Re: Daily exercise
|From:||Daniel Baisden <derelictdan@...>|
|Date:||Sunday, August 8, 2004, 13:30|
Just Curious, why Mammals and not a Short Story or something?
----- Original Message -----
From: "Herman Miller" <hmiller@...>
Sent: Saturday, August 07, 2004 10:44 PM
Subject: Daily exercise
> I've been busy at work lately and haven't had much time for conlanging;
> what little time I have is quickly taken up by trying to figure out
> notations for new musical temperaments and catching up on email. It's
> been a while since I've done any real music or substantial conlanging.
> So I've given myself a new project of translating one sentence each day,
> and I'm creating a new language from scratch for the exercise. I don't
> even have a name for it yet, but I'm informally calling it "Monvi" from
> the title of what I'm translating (the introduction to the "Mammals"
> chapter of the _Macmillan Illustrated Animal Encyclopedia_). The Monvi
> word for "mammal" is "ma(w" (imagine the '(' is a Polish nasal hook),
> pronounced [mQ~v], pl. "ma(wy" [mQ~v1].
> I haven't quite been keeping up with translating a sentence every day,
> but I've already got 5 sentences done. Things are starting to fall into
> place. There's a danger in being too literal, running across a word like
> "adaptability" and coming up with an equivalent by translating each
> part, "adapt-abil-ity" = /lepS/-@m/-at/, but on the other hand it's not
> something I want to spend a lot of time on taking it too seriously. The
> language will probably end up being unnaturally simple and regular,
> without some of the naturalistic elements like gender and long tables of
> inflected verb forms, but it's not a goal of the project to be realistic.
> In any case, it can be an interesting exercise to decide how much of
> English makes it through the translation and how much is original. I've
> decided to let some words through in distorted but recognizable form:
> "Monvi" might be related to a form of English or other familiar
> languages that arose in an alternate universe. So there's "hl/egla"
> [xwEGla] for "whale", "sia(gla" [SQ~Gla] for "seal", "nimla" [Jimla] for
> "animal", and so on. But in general I try to come up with words that
> aren't much like English, especially the idiomatic uses.
> Practically every sentence has these kinds of issues: take the title of
> the chapter: "Mammals -- the peak of vertebrate adaptibility". Maybe
> some other language can use "peak" in this sense, but would another way
> of translating it be more appropriate? I settled on using "head" in the
> sense of "front", or metaphorically as "leader". I could probably have
> thought of something better, but I figured it was better to get on with
> sketching the language; nothing at this stage is fixed and it's easy to
> change things.
> I suppose I might as well give the translation of the title:
> Ma(wy, jaze( rast lepsie:matu wle:bron (e: is e with dieresis)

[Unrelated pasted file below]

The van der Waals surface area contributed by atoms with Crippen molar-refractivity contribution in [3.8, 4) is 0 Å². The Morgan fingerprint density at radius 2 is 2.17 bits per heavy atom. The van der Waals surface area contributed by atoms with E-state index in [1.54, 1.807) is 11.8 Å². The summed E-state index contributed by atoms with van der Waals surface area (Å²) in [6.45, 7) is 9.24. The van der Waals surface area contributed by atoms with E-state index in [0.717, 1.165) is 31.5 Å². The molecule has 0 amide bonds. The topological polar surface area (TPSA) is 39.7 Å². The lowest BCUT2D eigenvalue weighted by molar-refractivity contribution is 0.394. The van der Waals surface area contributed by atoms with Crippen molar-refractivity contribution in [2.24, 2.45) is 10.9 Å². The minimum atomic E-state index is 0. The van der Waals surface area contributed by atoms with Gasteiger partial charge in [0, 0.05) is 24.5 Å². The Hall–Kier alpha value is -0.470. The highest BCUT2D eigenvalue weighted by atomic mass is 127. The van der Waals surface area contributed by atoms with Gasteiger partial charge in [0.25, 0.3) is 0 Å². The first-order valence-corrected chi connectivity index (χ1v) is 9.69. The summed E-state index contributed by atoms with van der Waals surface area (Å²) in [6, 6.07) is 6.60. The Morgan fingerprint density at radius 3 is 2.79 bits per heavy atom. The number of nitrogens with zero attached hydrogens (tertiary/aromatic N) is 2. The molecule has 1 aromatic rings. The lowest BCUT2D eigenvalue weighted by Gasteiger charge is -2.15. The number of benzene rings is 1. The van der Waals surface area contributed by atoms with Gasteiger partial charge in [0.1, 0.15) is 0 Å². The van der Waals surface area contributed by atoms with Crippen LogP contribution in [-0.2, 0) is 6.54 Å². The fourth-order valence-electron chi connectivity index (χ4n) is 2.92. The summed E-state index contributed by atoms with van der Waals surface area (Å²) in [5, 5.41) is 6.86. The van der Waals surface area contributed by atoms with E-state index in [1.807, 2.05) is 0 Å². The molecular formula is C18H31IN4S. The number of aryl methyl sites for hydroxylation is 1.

> ["mQ~v1 jazE~ "rast lEpS@"maTu "vl@BrO~n]
> ma~v -1 jaz-e~ rast-0 lepS -@m -at -u wl@br -on
> mammal-ABS:PL be -PART head-ABS adapt-abil-ity-GEN vertebrate-GEN:PL
> ABS: absolutive
> PL: plural
> PART: participle
> GEN: genitive
> In Unicode for Unicode-enabled browsers:
> Mąwy, jazę rast lepsiëmatu wlëbron
> [ˈmɒ̃vɨ jazɛ̃ ˈrast ˈlɛpʃəmaθu ˈvləβrɔ̃n]
> As you can see, the spelling makes it look a little bit like Polish, but
> only at first glance: the frequent e-trema, the dots on c and g (as in
> Maltese, pronounced [tS] and [dZ]), and occasional w-acute (representing
> a palatalized w, pronounced [H]) give it away. Originally [v] was
> spelled "v" and [w] as "w", but as it was starting to look a little like
> Polish with the acute accents on s, z, and n, I changed "w" to the
> Polish barred l and "v" to "w" to make it look even more like Polish.
> The full inventory of sounds thus far:
> p b t d tS dZ k g
> m n J
> v s z S Z x
> H j w
> (Stops also have fricative allophones.)
> i i~ 1 u u~
> E E~ @ O
> a Q~
> Here's the sentences that I've translated so far:
> Zidia( ma(wy la ti(zion 4,008, jaze( ne:j we:bron tes'pa lepsie:mi ly
> sie(wi panu( nia nieptu ruju jelu(. Jaza( hl/egly lelpy li sia(gly de
> le(diy wi(zi( kunymu nimlon wa(l sia(zon, kui suza( myrgy sike c'l/ason
> ga webron nej hewron hrusiu. Kl/a niomu zyrju, suza( kiusiy ma(won la
> sie(wu goziu pa(l wu(ru, nia wu(ru niomu, ly te:l hrynon ly mepsienu
> lukiu. Me:nzeka( giru( ma(wen sim la myrgu wespon, jaze( jedza(ky
> wiekton luilo ty zielu. Kl/a kiusiy se nari(, bynuwyt wo ma(won hrawylat
> ksius'te pielnic'on jedza(ku.
> Another thing you might notice that gives it away as being not Polish is
> the "iy" combination: palatalized consonants followed by "y". I keep
> telling myself that this shouldn't look weird if "y" is just another
> vowel, but it does seem to look better with an acute accent on the
> consonant instead of using "i" to mark the palatalization. And I can't
> bring myself to write [w] as slashed l after l: "luilo" should really be
> "ll/ilo", but that looks weird. Maybe I should go back to using "w" for
> [w] and "v" for [v]. Here's what it looks like in Unicode.
> Zidią mąwy la tįzion 4,008, jazę nëj wëbron teśpa lepsiëmi ly sięwi panų
> nia nieptu ruju jelų. Jazą hłegly lelpy ly siągly de lędiy wįzį kunymu
> nimlon wąl siązon, kui suzą myrgy sike ċłason ga webron nej hewron
> hrusiu. Kła niomu zyrju, suzą kiusiy mąwon la sięwu goziu pąl wųru, nia
> wųru niomu, ly tël hrynon ly mepsienu lukiu. Mënzeką girų mąwen sim la
> myrgu wespon, jazę jedząky wiekton luilo ty zielu. Kła kiusiy se narį,
> bynuwyt wo mąwon hrawylat ksiuśtę pielniċon jedząku.